Though I’d be interested to know what the Aspie boy Julia wrote the book for thought. I could see that if I had been the victim of something, that it’d make my suffering more recognised to have a book written about it.

Some more photos for you…

if you haven’t already had enough. In fact, here are more photos even if you have.

Ian Rankin 2

Lynne Chapman and Julia Jarman 2

Gerald Scarfe 2

Linda Strachan and friends

Judith Kerr 2

Neil Gaiman

Val McDermid 2

Debi Gliori signing 2

Henning Mankell

Michael Morpurgo

Malorie Blackman 4

Adèle Geras and Jonathan Stroud

Anne Fine

Keith Gray 2

Rachel Ward

Michael Holroyd

Steve Cole

Jacqueline Wilson

Klas Östergren

Lucy Hawking

Henning Mankell

Theresa Breslin and Adèle Geras

Nicola Morgan

Keith Charters 2

Gillian Philip 2

Marina Lewycka 2

Philip Ardagh

Patrick Ness 2

Melvin Burgess

Elizabeth Laird 2

Bali Rai 3

Louise Rennison

And that’s it. So called ‘normal’ service will resume here really soon.

‘What kind of dog do you want?’

Neil Gaiman

He flicked his hair this way and that. He waved his arms when asked to. In short, he behaved like a professional model, but Neil Gaiman claims that David Tennant is the better looking if there is a contest between them. I’ve got that ‘in writing’. We didn’t get to see more of Neil on Wednesday, although we were able to admire his ten mile signing queue.

Day 1 was a mixed sort of day. It rained at the ‘home’ end, but Edinburgh was dry and warm and far too full of people. So first we got wet in one way and then in another, but let’s not dwell on unpleasant facts. We got our red bands to hang round our necks, which means other visitors think we actually know something and stop to ask for help.

Ian Rankin

With beginners’ luck we then ran into Ian Rankin, so I reminded the poor man that we’d met before, which was unfair of me because he can’t possibly remember that, and asked if he could spare the time for a photograph or two. He could, but then he needed to go get his son from school, as term has just started.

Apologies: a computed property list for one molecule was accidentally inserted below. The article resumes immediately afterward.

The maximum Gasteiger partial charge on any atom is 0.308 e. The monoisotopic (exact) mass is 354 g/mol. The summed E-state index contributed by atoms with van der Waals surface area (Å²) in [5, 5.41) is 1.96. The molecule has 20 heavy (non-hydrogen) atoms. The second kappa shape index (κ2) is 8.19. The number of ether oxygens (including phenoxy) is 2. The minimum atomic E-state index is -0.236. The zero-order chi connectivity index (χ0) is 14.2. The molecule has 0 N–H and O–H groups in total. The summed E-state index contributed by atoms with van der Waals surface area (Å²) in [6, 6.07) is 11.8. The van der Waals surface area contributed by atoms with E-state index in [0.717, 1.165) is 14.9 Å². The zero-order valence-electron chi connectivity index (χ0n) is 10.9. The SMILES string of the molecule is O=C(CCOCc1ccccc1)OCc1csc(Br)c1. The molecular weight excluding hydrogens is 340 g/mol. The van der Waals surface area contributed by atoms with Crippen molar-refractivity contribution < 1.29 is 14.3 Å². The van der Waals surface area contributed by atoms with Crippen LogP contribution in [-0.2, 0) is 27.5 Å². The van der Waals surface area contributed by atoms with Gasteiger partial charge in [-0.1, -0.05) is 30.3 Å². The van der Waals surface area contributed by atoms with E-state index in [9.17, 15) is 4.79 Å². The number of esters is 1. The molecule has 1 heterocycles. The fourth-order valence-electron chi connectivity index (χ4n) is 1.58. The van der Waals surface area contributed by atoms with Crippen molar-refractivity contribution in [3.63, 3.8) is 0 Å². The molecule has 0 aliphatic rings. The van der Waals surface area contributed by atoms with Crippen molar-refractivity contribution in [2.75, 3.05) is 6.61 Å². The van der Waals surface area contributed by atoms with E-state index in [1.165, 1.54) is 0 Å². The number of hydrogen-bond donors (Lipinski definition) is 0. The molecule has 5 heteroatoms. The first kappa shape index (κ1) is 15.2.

Gerald Scarfe and paparazzi

Some of the time we spent just getting to know the mud and the general layout of the book festival tents. Before the photo session with Neil my photographer had a dress rehearsal with Gerald Scarfe, who seemed more than happy to jump about. I worried a little about the advisability of such gymnastics.

Lynne Chapman and Julia Jarman

Theresa Breslin

I hadn’t really read the programme very well, because we found that Julia Jarman and Lynne Chapman were doing their bit in one of the tents, so we popped along to their book signing after, to say hello. Plenty of people to say hello to there, as Theresa Breslin just happened to be needing a signed book for someone. Mr B introduced us to Linda Strachan who was also hovering.

Linda Strachan

(I don’t think the photo below of Julia is quite as alarming as it may seem. I’m sure that Lynne isn’t really making gestures above Julia’s head. As for what the anaconda is doing; that’s anybody’s guess.)

Julia Jarman

We’re not coffee drinkers, so we abandoned the press yurt for tea elsewhere. (Doesn’t press yurt sound rather like a soured dairy product to you?) They are big on recycling in Charlotte Square, but between you and me there were a lot of paper cups in the plastic cup bin.

Louise Rennison

Louise Rennison had precisely as long a signing queue as you’d expect the Queen of Teen to be entitled to. Nice to see so many teenage girls turning up.

And then it was time for the Ian Rankin event. The dog quote is his. Something to do with historical radio drama, and I think I may have heard it last year in Bristol, too. Ian talked about Rebus as well as his new policeman, who is Rebus’ complete opposite. He mentioned his new venture in comics, feeling there is a gap to be filled for male teenage readers.